Posters went up in the more Chareidi sections of Beit Shemesh accusing United Hatzalah of transgressing the prohibition of yichud by training female EMTs to respond to medical emergencies. Extremist elements in the Chareidi community of Ramat Beit Shemesh posted the pashkvillim that declared that having women respond to emergencies, causes issues of Yichud (seclusion).
The posters went on further to claim that female EMTs are committing a double sin both by being involved in Sherut Leumi (national service) and also by transgressing “Abizrahu D’Giluy Arayos”. United Hatzalah refutes these claims as they utilize volunteers over the age of 21 and does not have national service volunteers responding to emergencies as EMTs. Additionally, regarding the claim of prohibited intimacy, the same objections raised against females treating males could conceivably be raised regarding males treating females.
Hatzalah tells YWN that if the person requesting help is female, “it would be more halachically correct that she be treated by another female than by a male and therefore the need for female EMTs is vital to strengthen the halachic aspects of emergency treatment, especially in cases of emergency childbirth or miscarriage.”
The poster also announced an upcoming campaign against United Hatzalah and against the “knitted kippa rabbis” (Rabbonim Srugim) who support them. However, according to the United Hatzalah website, the official rabbinic board of the organization (though surely other rabbonim are involved in different capacities as well) are: Rav Ezriel Auerbach, Rav Sariel Rosenberg, Rav Aryeh Dvir and Rav Yehuda Silman. None of these are “knitted-kippa rabbis” but rather Rabbonim of the Chareidi community in Israel.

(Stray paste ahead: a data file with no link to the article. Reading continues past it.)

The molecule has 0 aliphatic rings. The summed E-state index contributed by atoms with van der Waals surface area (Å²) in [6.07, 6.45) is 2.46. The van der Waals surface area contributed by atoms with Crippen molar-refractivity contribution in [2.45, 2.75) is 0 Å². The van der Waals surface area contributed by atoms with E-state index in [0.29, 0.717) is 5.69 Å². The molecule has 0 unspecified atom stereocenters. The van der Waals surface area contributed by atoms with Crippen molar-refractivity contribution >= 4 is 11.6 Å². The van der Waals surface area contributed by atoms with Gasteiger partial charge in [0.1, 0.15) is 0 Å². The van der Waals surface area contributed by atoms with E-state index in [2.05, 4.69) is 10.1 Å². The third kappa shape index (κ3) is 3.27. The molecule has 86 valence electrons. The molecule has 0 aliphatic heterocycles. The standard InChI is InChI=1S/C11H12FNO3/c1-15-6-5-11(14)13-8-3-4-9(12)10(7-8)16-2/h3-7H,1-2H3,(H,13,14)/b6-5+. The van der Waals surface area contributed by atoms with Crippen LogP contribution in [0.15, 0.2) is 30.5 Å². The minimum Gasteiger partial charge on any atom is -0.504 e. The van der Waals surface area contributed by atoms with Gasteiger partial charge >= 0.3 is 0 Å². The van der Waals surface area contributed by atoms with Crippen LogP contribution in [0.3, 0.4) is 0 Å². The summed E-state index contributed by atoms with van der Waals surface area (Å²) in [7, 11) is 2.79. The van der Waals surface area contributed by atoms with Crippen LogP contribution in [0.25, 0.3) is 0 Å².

President and Founder of United Hatzalah Eli Beer responded to the outrageous criticism by saying: “I am proud that United Hatzalah has women volunteers. We are the first organization to unite Ultra-Orthodox, Modern-Orthodox, Secular, Jews, Non-Jews, men and women alike. United Hatzalah stands as a shining example to other Jewish rescue organizations demonstrating that no one should be excluded based on their religious beliefs or their gender.
“We are going to continue to grow United Hatzalah and serve all communities. We will continue to increase the number of all of our volunteers, men and women alike, this is the best solution for all communities. This is especially true for the Chareidi community. Having women provide emergency medical care to other women who are in need of help is not just an issue of modesty, but it is a humanitarian comfort as well.
You don’t have to be Chareidi to feel more comfortable having someone of the same gender treat your injuries, especially if they are of an intimate nature. Everything we do complies with Halacha. We will not allow radical elements of any community to stop us from performing our duty and our mission which is to provide medical care and assistance and save lives, regardless of gender, religion, nationality. We are all human and we will work together to help everyone in need.”